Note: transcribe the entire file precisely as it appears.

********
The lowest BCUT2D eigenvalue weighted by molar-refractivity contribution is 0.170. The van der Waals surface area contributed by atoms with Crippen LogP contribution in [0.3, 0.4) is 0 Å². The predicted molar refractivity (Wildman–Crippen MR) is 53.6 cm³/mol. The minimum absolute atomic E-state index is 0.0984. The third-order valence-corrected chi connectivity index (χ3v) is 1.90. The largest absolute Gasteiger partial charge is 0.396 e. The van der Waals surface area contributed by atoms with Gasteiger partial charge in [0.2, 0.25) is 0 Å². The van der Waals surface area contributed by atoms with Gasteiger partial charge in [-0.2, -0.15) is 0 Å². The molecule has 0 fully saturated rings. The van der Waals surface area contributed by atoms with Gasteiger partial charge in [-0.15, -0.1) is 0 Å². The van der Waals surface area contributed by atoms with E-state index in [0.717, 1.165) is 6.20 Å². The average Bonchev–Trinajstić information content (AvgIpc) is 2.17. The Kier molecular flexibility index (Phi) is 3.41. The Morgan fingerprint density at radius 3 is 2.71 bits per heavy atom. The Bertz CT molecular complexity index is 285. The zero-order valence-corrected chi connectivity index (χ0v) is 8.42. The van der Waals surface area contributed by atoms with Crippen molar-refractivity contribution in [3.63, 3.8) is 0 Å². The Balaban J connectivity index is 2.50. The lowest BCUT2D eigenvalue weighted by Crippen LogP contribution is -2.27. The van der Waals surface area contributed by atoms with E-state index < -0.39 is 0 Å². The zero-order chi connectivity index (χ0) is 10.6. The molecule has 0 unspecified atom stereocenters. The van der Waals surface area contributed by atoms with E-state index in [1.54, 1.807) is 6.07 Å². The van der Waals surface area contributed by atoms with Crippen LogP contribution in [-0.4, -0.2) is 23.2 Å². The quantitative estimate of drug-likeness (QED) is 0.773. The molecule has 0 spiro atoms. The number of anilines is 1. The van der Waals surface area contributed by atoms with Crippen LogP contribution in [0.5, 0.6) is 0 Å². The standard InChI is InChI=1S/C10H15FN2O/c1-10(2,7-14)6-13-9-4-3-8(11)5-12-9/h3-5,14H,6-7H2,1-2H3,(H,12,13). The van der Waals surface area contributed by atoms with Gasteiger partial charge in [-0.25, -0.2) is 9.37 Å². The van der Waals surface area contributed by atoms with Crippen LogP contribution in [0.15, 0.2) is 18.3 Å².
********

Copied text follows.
The lowest BCUT2D eigenvalue weighted by molar-refractivity contribution is 0.170. The van der Waals surface area contributed by atoms with Crippen LogP contribution in [0.3, 0.4) is 0 Å². The predicted molar refractivity (Wildman–Crippen MR) is 53.6 cm³/mol. The minimum absolute atomic E-state index is 0.0984. The third-order valence-corrected chi connectivity index (χ3v) is 1.90. The largest absolute Gasteiger partial charge is 0.396 e. The van der Waals surface area contributed by atoms with Gasteiger partial charge in [0.2, 0.25) is 0 Å². The van der Waals surface area contributed by atoms with Gasteiger partial charge in [-0.2, -0.15) is 0 Å². The molecule has 0 fully saturated rings. The van der Waals surface area contributed by atoms with Gasteiger partial charge in [-0.15, -0.1) is 0 Å². The van der Waals surface area contributed by atoms with E-state index in [0.717, 1.165) is 6.20 Å². The average Bonchev–Trinajstić information content (AvgIpc) is 2.17. The Kier molecular flexibility index (Phi) is 3.41. The Morgan fingerprint density at radius 3 is 2.71 bits per heavy atom. The Bertz CT molecular complexity index is 285. The zero-order valence-corrected chi connectivity index (χ0v) is 8.42. The van der Waals surface area contributed by atoms with Crippen molar-refractivity contribution in [3.63, 3.8) is 0 Å². The Balaban J connectivity index is 2.50. The lowest BCUT2D eigenvalue weighted by Crippen LogP contribution is -2.27. The van der Waals surface area contributed by atoms with E-state index < -0.39 is 0 Å². The zero-order chi connectivity index (χ0) is 10.6. The molecule has 0 unspecified atom stereocenters. The van der Waals surface area contributed by atoms with E-state index in [1.54, 1.807) is 6.07 Å². The van der Waals surface area contributed by atoms with Crippen LogP contribution in [-0.4, -0.2) is 23.2 Å². The quantitative estimate of drug-likeness (QED) is 0.773. The molecule has 0 spiro atoms. The number of anilines is 1. The van der Waals surface area contributed by atoms with Crippen LogP contribution in [0.5, 0.6) is 0 Å². The standard InChI is InChI=1S/C10H15FN2O/c1-10(2,7-14)6-13-9-4-3-8(11)5-12-9/h3-5,14H,6-7H2,1-2H3,(H,12,13). The van der Waals surface area contributed by atoms with Gasteiger partial charge in [-0.25, -0.2) is 9.37 Å². The van der Waals surface area contributed by atoms with Crippen LogP contribution in [0.15, 0.2) is 18.3 Å².